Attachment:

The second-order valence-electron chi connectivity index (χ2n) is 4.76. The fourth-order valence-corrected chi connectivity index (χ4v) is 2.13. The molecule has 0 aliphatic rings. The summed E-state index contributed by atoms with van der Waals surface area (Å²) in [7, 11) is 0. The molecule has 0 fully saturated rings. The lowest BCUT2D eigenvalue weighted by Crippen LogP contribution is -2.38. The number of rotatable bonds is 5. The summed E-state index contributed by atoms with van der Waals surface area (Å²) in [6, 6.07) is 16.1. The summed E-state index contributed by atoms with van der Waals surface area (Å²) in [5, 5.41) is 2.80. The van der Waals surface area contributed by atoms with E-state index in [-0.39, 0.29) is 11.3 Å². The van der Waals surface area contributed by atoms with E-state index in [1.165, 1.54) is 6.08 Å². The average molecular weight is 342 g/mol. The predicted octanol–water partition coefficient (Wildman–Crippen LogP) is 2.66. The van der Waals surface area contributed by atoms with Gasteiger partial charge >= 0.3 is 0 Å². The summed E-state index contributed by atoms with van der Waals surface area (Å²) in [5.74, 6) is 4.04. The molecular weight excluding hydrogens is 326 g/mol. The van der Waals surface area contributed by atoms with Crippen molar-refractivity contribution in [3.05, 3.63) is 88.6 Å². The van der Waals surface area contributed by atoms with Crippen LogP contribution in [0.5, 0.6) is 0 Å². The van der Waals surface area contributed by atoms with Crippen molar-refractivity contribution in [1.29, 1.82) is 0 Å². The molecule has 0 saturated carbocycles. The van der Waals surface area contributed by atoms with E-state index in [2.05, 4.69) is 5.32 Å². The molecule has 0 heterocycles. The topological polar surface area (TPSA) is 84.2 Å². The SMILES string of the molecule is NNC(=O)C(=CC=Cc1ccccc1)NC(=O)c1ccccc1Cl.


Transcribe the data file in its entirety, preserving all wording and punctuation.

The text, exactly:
The second-order valence-electron chi connectivity index (χ2n) is 4.76. The fourth-order valence-corrected chi connectivity index (χ4v) is 2.13. The molecule has 0 aliphatic rings. The summed E-state index contributed by atoms with van der Waals surface area (Å²) in [7, 11) is 0. The molecule has 0 fully saturated rings. The lowest BCUT2D eigenvalue weighted by Crippen LogP contribution is -2.38. The number of rotatable bonds is 5. The summed E-state index contributed by atoms with van der Waals surface area (Å²) in [6, 6.07) is 16.1. The summed E-state index contributed by atoms with van der Waals surface area (Å²) in [5, 5.41) is 2.80. The van der Waals surface area contributed by atoms with E-state index in [-0.39, 0.29) is 11.3 Å². The van der Waals surface area contributed by atoms with E-state index in [1.165, 1.54) is 6.08 Å². The average molecular weight is 342 g/mol. The predicted octanol–water partition coefficient (Wildman–Crippen LogP) is 2.66. The van der Waals surface area contributed by atoms with Gasteiger partial charge >= 0.3 is 0 Å². The summed E-state index contributed by atoms with van der Waals surface area (Å²) in [5.74, 6) is 4.04. The molecular weight excluding hydrogens is 326 g/mol. The van der Waals surface area contributed by atoms with Crippen molar-refractivity contribution in [3.05, 3.63) is 88.6 Å². The van der Waals surface area contributed by atoms with Crippen LogP contribution in [0.5, 0.6) is 0 Å². The van der Waals surface area contributed by atoms with Crippen molar-refractivity contribution in [1.29, 1.82) is 0 Å². The molecule has 0 saturated carbocycles. The van der Waals surface area contributed by atoms with E-state index in [2.05, 4.69) is 5.32 Å². The molecule has 0 heterocycles. The topological polar surface area (TPSA) is 84.2 Å². The SMILES string of the molecule is NNC(=O)C(=CC=Cc1ccccc1)NC(=O)c1ccccc1Cl.